Brussels, 6 March 2014
Ladies and gentlemen
It is hard to overstate the importance of aviation in today’s globalised environment. By bringing the citizens of the world together, it creates prosperity and jobs.
Fifty years ago, it was relatively rare for people to fly between continents. Today it is completely normal. With more people in the world, bigger cities, more wealth, first-time flyers and a growing middle class in emerging economies, billions of people increasingly want to take planes.
By 2017, IATA forecasts that world passenger numbers will rise by 31% from the 2.98 billion that airlines carried in 2012.
That means 930 million more passengers over five years.
Aircraft manufacturers are also riding the surge in air travel. Last year, world airliner production reached a new high: Airbus and Boeing shattered their own delivery and sales records with an unprecedented level of orders between them.
Aviation could be defined as ‘connectivity on a global scale’.
Improving connectivity leads to more productivity, which in turn attracts more investment into a national or regional economy. Connectivity is an effective engine for increasing both competitiveness and economic growth.
That is particularly true in Europe, where we rely on aviation to provide the international transport links that make us a global hub of social and economic connectivity, and to compete on the world stage.
Before Europe moved to an open single aviation market, travellers would have been lucky to have a choice of two flag carriers to fly between two European capitals. Capacity and fares were tightly controlled, based on bilateral agreements between Member States. This has now changed dramatically. Since 1992, the number of flights within the EU has more than doubled. Flights operated by more than two airlines have quadrupled. And passengers are happy: over that time, their numbers have gone up by 300%.
Low-cost carriers have boomed as a result. Starting with a tiny 1% share of the market, they now account for almost half. That said, there are clearly some serious challenges and issues raised with the rise of the low-cost carriers.
Today, aviation supports 5.1 million jobs, directly and indirectly. It contributes one billion euros of European GDP every day, driving trade and tourism.
But there are also many challenges that we need to address urgently.
International aviation is going through a period of unprecedented change. It is unbelievably dramatic and rapid. And it shows no signs of slowing down.
Worldwide, it is clear that there are good prospects of more demand for air travel. But at the same time, there is a clear shift of growth towards Asia, and particularly to the new Middle East hubs like Abu Dhabi, Doha and Dubai.
Half of the world's new traffic added during the next 20 years is likely to be to, from, or within the Asia-Pacific region – increasingly serviced by the Gulf hubs. By 2017, according to IATA, the Asia-Pacific will be the world’s largest regional market for air passenger transport with one third of global passengers.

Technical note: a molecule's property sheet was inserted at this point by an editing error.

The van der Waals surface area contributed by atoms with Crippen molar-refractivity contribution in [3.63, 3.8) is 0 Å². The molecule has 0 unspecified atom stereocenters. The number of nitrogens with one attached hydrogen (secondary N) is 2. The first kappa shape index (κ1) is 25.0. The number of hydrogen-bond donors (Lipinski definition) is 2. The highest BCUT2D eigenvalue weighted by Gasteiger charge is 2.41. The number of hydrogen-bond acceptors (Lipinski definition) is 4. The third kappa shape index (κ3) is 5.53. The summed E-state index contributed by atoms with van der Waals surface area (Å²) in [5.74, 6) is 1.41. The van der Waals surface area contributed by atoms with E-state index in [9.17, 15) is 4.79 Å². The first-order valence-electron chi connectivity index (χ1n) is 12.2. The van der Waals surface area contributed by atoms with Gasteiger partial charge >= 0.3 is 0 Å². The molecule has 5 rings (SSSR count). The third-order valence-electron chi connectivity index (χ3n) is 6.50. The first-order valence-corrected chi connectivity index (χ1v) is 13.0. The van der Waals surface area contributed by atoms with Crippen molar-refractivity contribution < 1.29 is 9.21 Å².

What is not good news is the fact that due to their below-average growth rates, EU carriers operating internationally will be losing market share to non-EU airlines in most regions.
They face low profitability and growth in a market with increasingly fierce competition – based on low profit margins squeezed from high fixed costs.
In 2003, EU carriers had a market share of 29% of all inter-continental capacity in the world. By 2025, this share is expected to fall to 20%. If we do nothing, this trend means that the profitability of EU airlines will be eroded. That will threaten their ability to generate growth for the European economy.
So what can Europe do to counter this?
European airlines must have the chance to get access to new markets and business opportunities. If we do not act and adapt quickly to stay at the forefront of world aviation, then in a few years' time it may be too late.
Europe needs to maintain a strong and competitive aviation industry, with EU-based carriers right at the centre of the global network that connects the EU with the rest of the world.
We also need EU airports to remain at the heart of world traffic flows, and avoid becoming restricted destinations with only limited onward connections.
As I just said, connectivity is key to competitiveness.
Continuing to invest in research will help us to remain at the cutting edge of new technologies. Research, after all, leads to innovation. In addition, Europe will not manage to keep up with future competition and demand without maintaining its traditionally high safety, security and environmental records.
But this is not only about increasing flight traffic and cutting costs.
It also concerns routes, products, air traffic management: in fact, the entire value chain that aviation represents.
There are areas where Europe can act to help itself. We are already doing so.
Take congestion, which will be a huge problem if we do not plan for the future.